• DON’T GO TO SLEEP–A companion book to THE PERFECT PLACE TO DIE. It’s another historical thriller inspired by real life events. In 1918 New Orleans, someone attacked a series of Italian grocery stores, using an axe to kill and maim residents. Years earlier, a similar series of attacks took place. The murderer’s identity remains a mystery to this day. This is what I’m working on right now. My editor has gotten back to me after reading the draft I sent her, and she liked it for the most part. Just a few kinks I need to work out, so I’m feeling quite good about it. I’m actually re-reading it at the moment, and it’s really encouraging to me to see how much I’m liking it. This is the first book I’ve had my writing group’s input on for the whole thing, and I think the impact of that is very noticeable. It should be published next year, so there’s not too long for you to wait.
  • SILVERADO–Before I was working on the current revision, I was working on the second draft of a steampunk adventure story that I’ve codenamed Silverado. My writing group read the first draft and had some major revision suggestions which caused me to largely go back to the drawing board. I’m leaning into horror more with the book, in an Indiana Jones and the Temple of Doom sort of way. I’m excited to see where it goes, and I think the second draft should be much stronger. It’s a ways out from seeing anything like publication, though.
  • MEMORY THIEF and INKBINDER–We now officially have the rights back to both of these books. (If you’ll recall, my publisher for Memory Thief was sold to a company that wanted nothing to do with books, which essentially tanked the sequel. We’re about to shop these around to different editors to see who would like to pick them up. Inkbinder was fairly close to being done, though if a new editor bites, I imagine they might want to see changes. Still, it would be great to have the sequel out there. I was very happy with it and lots of people enjoyed the original.
  • MAGIC AT 30,000 FEET & OUR LADY OF QUESTIONABLE MORALS–Both of these books have been sent out to editors, and while I had some positive responses, neither of them ended up in sales. My writing group is going through them with me, and I’m hopeful they’ll have some good insights on ways I can improve them. (Yay writing groups!)
  • UTOPIA–It’s out on submission with editors at the moment. No takers yet, though . . .

So really, my writing schedule’s set at the moment. I’m crossing my fingers that after I get through DON’T GO TO SLEEP, there might be some more books I could write for Sourcebooks. I’d love to find a good niche and just start putting out book after book each year, but that hasn’t happened yet. Hope springs eternal, however. The good news is that THE PERFECT PLACE TO DIE continues to sell well, and I think that increases the odds of future books significantly.

I’m not really worried about coming up with new ideas, but I’d love to have some of these books that I’m really proud of finally see the light of day. The good news is that I’m back in my writing groove, and you should see another book of mine out next year.

Thanks for reading!

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Like what you’ve read? Please consider supporting me on Patreon. Thanks to all my Patrons who support me! It only takes a minute or two, and then it’s automatic from there on out. I’ve posted the entirety of my book ICHABOD in installments, and I’m now putting up chapters from PAWN OF THE DEAD, another of my unreleased books. Where else are you going to get the undead and muppets all in the same YA package? Check it out.

If you’d rather not sign up for Patreon, you can also support the site by clicking this PERFECT PLACE TO DIE Amazon link. It will take you to Amazon, where you can buy my books or anything else. During that visit, a portion of your purchase will go to me. It won’t cost you anything extra.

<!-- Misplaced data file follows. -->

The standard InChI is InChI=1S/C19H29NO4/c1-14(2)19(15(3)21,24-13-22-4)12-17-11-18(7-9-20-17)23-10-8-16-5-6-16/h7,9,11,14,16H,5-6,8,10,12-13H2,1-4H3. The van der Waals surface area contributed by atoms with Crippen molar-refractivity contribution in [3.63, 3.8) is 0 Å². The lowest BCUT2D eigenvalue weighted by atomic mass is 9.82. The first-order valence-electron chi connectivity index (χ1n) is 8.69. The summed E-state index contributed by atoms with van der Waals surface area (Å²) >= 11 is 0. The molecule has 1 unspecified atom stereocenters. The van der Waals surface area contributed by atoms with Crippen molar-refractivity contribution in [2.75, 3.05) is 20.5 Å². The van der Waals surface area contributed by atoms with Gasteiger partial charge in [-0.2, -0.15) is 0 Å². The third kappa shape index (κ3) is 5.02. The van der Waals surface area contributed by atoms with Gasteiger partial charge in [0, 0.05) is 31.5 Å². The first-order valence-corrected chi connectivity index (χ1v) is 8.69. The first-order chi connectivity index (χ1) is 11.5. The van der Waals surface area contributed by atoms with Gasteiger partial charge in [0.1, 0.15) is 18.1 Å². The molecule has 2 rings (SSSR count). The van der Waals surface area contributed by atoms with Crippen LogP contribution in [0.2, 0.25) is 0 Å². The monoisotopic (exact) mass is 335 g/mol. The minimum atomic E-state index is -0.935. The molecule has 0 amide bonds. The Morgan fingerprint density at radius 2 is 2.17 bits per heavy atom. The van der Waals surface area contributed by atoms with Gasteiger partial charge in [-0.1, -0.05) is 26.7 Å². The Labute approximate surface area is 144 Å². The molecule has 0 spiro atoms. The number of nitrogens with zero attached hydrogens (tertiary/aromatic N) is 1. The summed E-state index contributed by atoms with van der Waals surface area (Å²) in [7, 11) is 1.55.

“How’s the Book Doing?”

As an author, I suppose it shouldn’t surprise me that people will periodically ask me how my books are selling. You would think if anyone would know, it would be the author. And yet you’d be surprised to find out how little we actually do know. It feels in many ways like I’m interpreting tea leaves more than having any real idea of what’s going on.

With Vodník, the sales were hard to see at all. Its release failed to make much of a splash, and I would say that ultimately the book underperformed. That said, it was published by a new, small imprint (at the time) that was still getting its feet under it, and it was a first book, so it already had a number of obstacles it would have needed to overcome. I’m proud of the book, and I always hope that people will come back around to it, but no one would argue it was a glowing success.

With The Memory Thief, things were murky for a different reason. The book was exclusive to Barnes & Noble for the first 6 months, and B&N basically bought a slew of copies in one fell swoop, and they weren’t allowed to return them. This meant there were tons of copies in B&N, but I never found out how well they sold. (On the plus side, I got royalties on all of them, so . . . win?)

Which brings us to The Perfect Place to Die. It’s from a larger house, it has no B&N exclusive, and so I should be able to have a better idea how it’s doing. Right? Well, sort of. I can see Bookscan numbers week by week. They capture roughly 50% of sales. (They’re the sales figures from many, but not all, bookstores. For example, many indy stores are left out, as well as all library sales.) But knowing they’re roughly 50% of sales, I can roughly figure out the total number of books sold.

However, “success” vs. “failure” for a book is heavily dependent on how many books the publisher expected to sell. Say a book sells 1,000 copies its first week. If the publisher expected the book to sell 500 copies that first week, then it’s a home run. If they expected it to sell 10,000 copies, then it’s a dismal failure. (Say I give something 3 stars. That only has meaning if you know how many stars the maximum is. 3/5 is much better than 3/10 . . .)